Gallium-based Ultraviolet Nanoplasmonics
Nanometer-scale metallic structures have been widely and intensively studied over the last decade because of their remarkable plasmonic properties that can enhance local electromagnetic (EM) fields. However, most plasmonic applications are restricted to the visible and near infrared photon energies due to the limitations of the surface plasmon resonance energies of the most commonly used plasmonic metals: Au and Ag. Plasmonic applications in ultraviolet (UV) are of great interest because Raman scattering sections are larger and do not overlap fluorescence spectra. UV plasmonics also benefit from high spatial resolution and low penetration depth. However, an appropriate UV plasmonic material must be identified.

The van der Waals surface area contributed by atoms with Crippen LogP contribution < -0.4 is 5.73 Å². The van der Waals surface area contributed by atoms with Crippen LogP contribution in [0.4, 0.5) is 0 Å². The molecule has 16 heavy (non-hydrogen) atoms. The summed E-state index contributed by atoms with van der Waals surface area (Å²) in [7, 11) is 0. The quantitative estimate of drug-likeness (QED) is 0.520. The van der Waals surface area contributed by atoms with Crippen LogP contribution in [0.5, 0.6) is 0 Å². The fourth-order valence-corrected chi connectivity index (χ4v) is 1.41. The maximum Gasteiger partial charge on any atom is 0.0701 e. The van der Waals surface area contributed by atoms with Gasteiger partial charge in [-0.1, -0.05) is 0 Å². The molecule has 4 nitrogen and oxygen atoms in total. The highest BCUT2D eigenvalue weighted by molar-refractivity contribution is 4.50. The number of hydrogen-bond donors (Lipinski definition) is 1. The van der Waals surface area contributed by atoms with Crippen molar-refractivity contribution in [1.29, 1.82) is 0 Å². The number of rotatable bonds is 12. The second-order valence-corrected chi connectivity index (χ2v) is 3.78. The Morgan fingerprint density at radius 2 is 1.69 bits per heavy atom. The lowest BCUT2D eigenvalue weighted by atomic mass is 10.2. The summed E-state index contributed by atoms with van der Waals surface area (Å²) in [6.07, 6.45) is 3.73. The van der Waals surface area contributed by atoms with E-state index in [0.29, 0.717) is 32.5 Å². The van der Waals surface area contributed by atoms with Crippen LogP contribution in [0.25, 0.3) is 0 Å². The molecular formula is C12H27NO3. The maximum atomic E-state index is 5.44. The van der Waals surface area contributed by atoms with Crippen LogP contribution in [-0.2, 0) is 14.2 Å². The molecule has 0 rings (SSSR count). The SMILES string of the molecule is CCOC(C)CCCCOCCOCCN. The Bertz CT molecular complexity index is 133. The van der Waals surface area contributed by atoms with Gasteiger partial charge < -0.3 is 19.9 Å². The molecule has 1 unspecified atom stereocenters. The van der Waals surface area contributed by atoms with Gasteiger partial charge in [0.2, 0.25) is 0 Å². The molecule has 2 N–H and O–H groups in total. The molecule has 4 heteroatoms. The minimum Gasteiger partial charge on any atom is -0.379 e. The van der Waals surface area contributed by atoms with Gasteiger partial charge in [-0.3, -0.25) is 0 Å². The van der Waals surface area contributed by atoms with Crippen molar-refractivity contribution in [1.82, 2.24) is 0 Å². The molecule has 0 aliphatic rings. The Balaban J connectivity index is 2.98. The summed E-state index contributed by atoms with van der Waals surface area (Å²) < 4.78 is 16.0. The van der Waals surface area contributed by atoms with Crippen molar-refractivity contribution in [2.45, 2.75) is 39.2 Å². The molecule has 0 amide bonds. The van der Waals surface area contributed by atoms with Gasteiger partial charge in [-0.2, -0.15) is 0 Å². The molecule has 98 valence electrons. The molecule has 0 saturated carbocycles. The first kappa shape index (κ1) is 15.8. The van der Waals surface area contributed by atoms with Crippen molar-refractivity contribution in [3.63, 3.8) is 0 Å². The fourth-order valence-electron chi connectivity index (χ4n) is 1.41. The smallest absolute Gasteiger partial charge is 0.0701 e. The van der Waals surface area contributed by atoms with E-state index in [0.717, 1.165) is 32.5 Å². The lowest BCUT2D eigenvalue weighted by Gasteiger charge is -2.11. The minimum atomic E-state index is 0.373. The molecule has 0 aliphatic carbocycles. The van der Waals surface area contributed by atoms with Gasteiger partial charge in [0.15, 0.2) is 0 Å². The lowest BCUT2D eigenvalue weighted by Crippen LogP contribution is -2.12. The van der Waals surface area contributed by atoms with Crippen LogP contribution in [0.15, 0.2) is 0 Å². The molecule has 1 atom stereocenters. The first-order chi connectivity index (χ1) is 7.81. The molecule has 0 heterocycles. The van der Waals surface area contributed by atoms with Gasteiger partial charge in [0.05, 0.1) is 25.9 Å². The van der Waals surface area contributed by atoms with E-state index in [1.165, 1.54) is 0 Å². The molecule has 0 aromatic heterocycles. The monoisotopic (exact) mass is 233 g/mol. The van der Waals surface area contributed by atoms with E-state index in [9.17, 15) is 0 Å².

We proposed and demonstrated that gallium is a highly-promising and compelling material for UV nanoplasmonics through synthesis of size-controlled nanoparticle arrays, EM modeling of local field enhancement, ellipsometric and spatial characterization of the arrays, and analytical measurement of UV- enhanced Raman and fluorescence spectra. Self-assembled arrays of hemispherical gallium nanoparticles deposited by molecular beam epitaxy on a sapphire support are characterized with spatial and ellipsometric measurements. Spin-casting a thin film of crystal violet upon these nanoparticles permitted the demonstration of surface-enhanced Raman spectra, fluorescence, and molecular photodegradation following excitation by a HeCd laser operating at 325 nm (UV). Measured local Raman enhancement factors exceeding 10<super>7</super> demonstrated the potential of gallium nanoparticle arrays for plasmonically-enhanced ultraviolet detection and remediation.
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